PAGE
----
In a variety of situations, from caring for someone with an addiction to someone with cancer, the caregivers need to understand that they all get to learn about their own strengths and weaknesses. Whether they are advocating for someone who has had a stroke or a child with autism, they are learning how to speak up to get the services they need, and when it is possible, to have these services paid for by government programs or insurance companies. They are all learning to express themselves in areas such as health, healing, aging, medical terms, legal and financial issues, education, and resources. Caregivers are also learning what they are capable of and how to speak about their loyalty, determination, love, affection, and, on the flip side, they learn about sharing their losses, sadness, anger, frustrations, and disappointments.

These are the things that caregivers share that are reflected in the stories in this book. Hopefully caregivers who read this book will recognize their own experiences on the pages of When the Voiceless Sing and will get together to discuss what they are learning about their own feelings.

Of all the elements that go into caregiving, which are most surprising to caregivers?

CS: Uncertainty is the most surprising aspect of caregiving: not knowing how long their situation would go on, not knowing how things would resolve themselves, not knowing if their efforts were helping and making a difference. When we think of the rest of our culture, we have general ideas of how things will turn out. Work hard and graduate from school; be loyal, creative, enthusiastic and we await the rewards. Caregiving magnifies the fact that no life is certain and we go on caring for each other anyway.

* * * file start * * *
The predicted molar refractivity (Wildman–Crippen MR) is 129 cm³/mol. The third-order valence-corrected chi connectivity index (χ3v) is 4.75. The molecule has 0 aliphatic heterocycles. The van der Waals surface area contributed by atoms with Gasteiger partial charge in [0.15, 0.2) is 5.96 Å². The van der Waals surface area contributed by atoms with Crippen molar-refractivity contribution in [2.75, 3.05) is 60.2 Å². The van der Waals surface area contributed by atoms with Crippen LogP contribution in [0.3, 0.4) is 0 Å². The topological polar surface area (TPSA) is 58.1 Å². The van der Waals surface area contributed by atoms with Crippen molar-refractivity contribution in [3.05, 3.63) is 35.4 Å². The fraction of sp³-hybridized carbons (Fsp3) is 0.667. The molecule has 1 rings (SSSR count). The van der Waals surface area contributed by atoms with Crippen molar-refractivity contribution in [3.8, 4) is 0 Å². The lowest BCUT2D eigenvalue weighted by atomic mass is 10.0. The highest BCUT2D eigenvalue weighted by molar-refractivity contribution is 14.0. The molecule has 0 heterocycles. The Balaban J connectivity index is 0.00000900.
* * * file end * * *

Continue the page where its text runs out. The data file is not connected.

Caregiving is viewed by many as a necessary burden. What is there to learn in the caregiving role?

CS: Many of the caregivers interviewed for this book had mixed feelings about whether their role was a burden or a reward. Each told of the many ways their hearts opened to another, even when the relationship was difficult. Being capable of this made them proud. Others discussed the humility of learning a completely new set of skills and needing to ask for help when, in their previous lives, they had been more take-charge. Several caregivers needed to walk away when they realized that their caregiving wasn't helpful and their skills weren't a match for the intensity of the situation.

The last sections of the book talk about the many benefits of being a caregiver. Some of these include a certainty in the present role; a better understanding of life, relationships, and having a sense of wonder; how faith is involved; and, lastly, a deep sense of gratitude for the intimacy and depth of experience that is caregiving.

How do you describe a life built around caring?

CS: Caring connects us to the things and people around us. According to Mayeroff, both the person caring and the receiver of that care have a chance to grow when the caring is done well. When the Voiceless Sing explores how to find meaning and purpose in our lives through the caring we provide for others. Teachers, business owners, and therapists are included in the book and they talk about caring for others as the true richness that life offers. Inspiring others to flourish helps us to reach our potential as caring human beings.

Where can this book be purchased?

CS: When the Voiceless Sing: Love Stories from Our Hero Caregivers can be ordered by sending a check made out to Caregiver Access for $27.95 USD to: Christine Sotmary, PO Box 513, Crompond, NY 10517

You can also donate $30 to Caregiver Access, which goes directly to programs for Family and Informal Caregivers in the New York area and we'll send you a thank-you book for your donation.

If you would prefer a Kindle edition of When the Voiceless Sing, you can order it from Amazon.

Brad Prescott

Based in San Francisco, Brad Prescott is a Senior Editor for Caring. See full bio